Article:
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UCLA professor draws modern-day comparisons to ancient Egyptian power in new book

Professor of Egyptian art and architecture Kara Cooney has been writing her latest book, “The Good Kings,” over the past two years. With a study of five pharaohs of ancient Egypt, Cooney aims for the book to shed light on modern structures of power and their similarities to those of the past. (Ashley Kenney/Photo editor)

By Devon Whalen

Feb. 7, 2022 5:58 p.m.

This post was updated Feb. 7 at 10:14 p.m.

UCLA professor Kara Cooney examines power in ancient Egypt and connects it to modern times in her recently released book “The Good Kings.”

Released in November, the book is a study of five pharaohs of ancient Egypt: Khufu, Senwosret III, Akhenaten, Ramses II and Taharqa. Cooney, a professor of Egyptian art and architecture, asks readers to reexamine ancient patriarchal systems often glorified by pop culture and academia.

The book examines different uses of authoritarian power through these case studies, Cooney said, in an attempt to understand and define the true nature of authority, rule and submission to power.

“The Good Kings” also presents modern-day comparisons to ancient Egyptian power structures and leaders, Cooney said, adding that the book aims to demonstrate that the patriarchy of ancient Egypt is analogous to the patriarchy of the modern day.

However, Cooney said the book’s development did not begin with writing pages. Transcripts from Cooney’s taped Zoom lectures inspired “The Good Kings,” and Cooney further honed her ideas during discussions with her students in graduate seminars, she said.

“To see the amount of electricity in that class, the amount of fervent discussion, it only spurred me on to be braver in that book than I would have been otherwise, because I felt like I had a whole generation behind me, in a way,” she said. “And so I brought more badassery to it.”

Jordan Galczynski, a graduate student in the department of Near Eastern languages and cultures, served as a teaching assistant for Cooney, who is also her doctoral advisor.

Galczynski echoed Cooney’s account of the collaborative classroom writing process, saying that Cooney opens herself to critique during these discussions, occasionally changing her approach in sections of the book with students’ feedback.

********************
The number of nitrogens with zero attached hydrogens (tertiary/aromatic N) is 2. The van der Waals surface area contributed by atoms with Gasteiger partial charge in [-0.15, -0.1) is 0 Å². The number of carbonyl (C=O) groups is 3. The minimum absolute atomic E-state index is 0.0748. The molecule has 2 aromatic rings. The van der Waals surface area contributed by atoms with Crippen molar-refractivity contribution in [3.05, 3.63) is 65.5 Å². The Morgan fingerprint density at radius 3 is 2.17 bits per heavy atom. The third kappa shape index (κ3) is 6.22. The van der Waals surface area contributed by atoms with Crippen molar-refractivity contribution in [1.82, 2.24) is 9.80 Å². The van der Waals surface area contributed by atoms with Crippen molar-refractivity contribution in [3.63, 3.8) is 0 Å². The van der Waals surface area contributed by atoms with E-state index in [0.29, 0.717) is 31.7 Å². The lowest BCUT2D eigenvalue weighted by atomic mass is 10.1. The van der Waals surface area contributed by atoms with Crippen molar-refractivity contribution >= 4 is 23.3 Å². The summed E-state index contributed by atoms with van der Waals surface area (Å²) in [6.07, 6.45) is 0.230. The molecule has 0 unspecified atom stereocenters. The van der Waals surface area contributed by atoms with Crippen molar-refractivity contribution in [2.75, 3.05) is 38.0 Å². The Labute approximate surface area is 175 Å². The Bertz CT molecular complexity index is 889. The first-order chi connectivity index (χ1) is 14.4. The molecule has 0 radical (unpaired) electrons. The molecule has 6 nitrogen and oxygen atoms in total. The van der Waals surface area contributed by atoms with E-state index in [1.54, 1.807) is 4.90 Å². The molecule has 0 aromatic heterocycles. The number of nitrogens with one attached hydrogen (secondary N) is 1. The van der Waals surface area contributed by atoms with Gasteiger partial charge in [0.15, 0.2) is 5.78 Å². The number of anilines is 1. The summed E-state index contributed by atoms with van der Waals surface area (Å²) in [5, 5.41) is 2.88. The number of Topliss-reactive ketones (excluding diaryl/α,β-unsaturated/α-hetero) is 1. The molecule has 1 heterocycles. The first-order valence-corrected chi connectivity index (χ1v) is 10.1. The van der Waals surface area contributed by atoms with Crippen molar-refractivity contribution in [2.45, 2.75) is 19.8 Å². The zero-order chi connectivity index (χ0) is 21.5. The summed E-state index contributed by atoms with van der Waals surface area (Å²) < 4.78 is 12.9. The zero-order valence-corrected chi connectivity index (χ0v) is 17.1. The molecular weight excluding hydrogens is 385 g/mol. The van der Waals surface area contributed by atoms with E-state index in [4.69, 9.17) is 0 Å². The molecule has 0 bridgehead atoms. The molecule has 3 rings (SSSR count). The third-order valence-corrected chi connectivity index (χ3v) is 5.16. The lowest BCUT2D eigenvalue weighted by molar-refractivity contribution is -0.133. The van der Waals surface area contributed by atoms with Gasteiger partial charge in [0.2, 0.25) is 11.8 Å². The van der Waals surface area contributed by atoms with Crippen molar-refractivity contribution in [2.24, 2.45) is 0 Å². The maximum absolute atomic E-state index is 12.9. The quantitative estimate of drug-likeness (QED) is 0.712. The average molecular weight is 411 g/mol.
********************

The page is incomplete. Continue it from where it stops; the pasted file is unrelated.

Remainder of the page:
Cooney’s open dialogue with students became part of the foundation of not only “The Good Kings” and Galczynski and Cooney’s podcast “Afterlives,” but of Jonathan Winnerman’s path to UCLA. Winnerman, an academic administrator in ancient studies, met Cooney when he was a graduate student at the University of Chicago. Cooney’s support of student ideas and learning helped draw him to Westwood, he said.

Though he did not play a direct role in the writing process as Cooney’s students, Winnerman said he and Cooney held casual brainstorming sessions throughout the pandemic and discussed readings on authoritarianism. Winnerman added that these discussions demonstrated Cooney’s profound interest in the study of power.

(Ashley Kenney/Photo editor)
Cooney said “The Good Kings” was partly inspired by transcripts of her recorded online classes during the COVID-19 pandemic. The book’s production continued in a collaborative manner, with discussions and feedback from students playing a role in her writing process, she added. (Ashley Kenney/Photo editor)

After two years of development, the book had a mixed reception.

The original hard copy of “The Good Kings” incorrectly states that Kyle Rittenhouse, a man acquitted of the murder of two men during an August 2020 protest in Kenosha, Wisconsin, killed two Black men instead of two white men. Following One America News Network’s Kara McKinney’s tweet pointing out the inaccuracy, Cooney received backlash and made a public apology for the error. Cooney also corrected the electronic version of the book.

“The amount of misogyny and hatred spewed against me for this mistake was rather extraordinary,” Cooney said. “A lot of it has calmed down, … but I still get the occasional message of hate and vitriol and misogyny.”

There has been far less discussion of “The Good Kings” among more academically conservative Egyptologists than there was of her previous books, Cooney added. She attributed this silence to both a fear of damaging scholarly relationships with modern Egypt and a desire to keep ancient Egypt on a nonpolitical pedestal.

Cooney has been criticized in the past for drawing close comparisons between the ancient world and the modern one, she said, adding that some scholars argue such comparisons simply cannot be made across such a vast cultural and chronological distance.

In one instance, in a 2015 review of Cooney’s book “Hatshepsut: The Woman Who Would Be King,” Durham University professor Christina Riggs argued the book inappropriately projects modern emotions and values onto ancient figures.

Winnerman, by contrast, said he hopes to see the field move more toward comparative analyses such as in “The Good Kings,” as these analyses can help society better understand modern socio-political dynamics. Similarly, Galczynksi said trade books such as “The Good Kings” help increase public access to academia.

“There’s not so much a debate, but a critique, from outsiders onto academia that we’re in our little ivory tower and that our work is not worthwhile,” Galczynski said. “When academics write these more popular trade books, that’s the point. They’re trying to make the ancient world accessible to everyone.”

Ancient Egypt can be a useful case study to examine imbalanced structures of power that may be applicable to the modern context, Cooney said.

“Because (patriarchy in ancient Egypt is) so different, it’s something we can see very easily,” Cooney said. “We have it too, but you can’t see it. It is invisible to you. It is the water in which you swim.”

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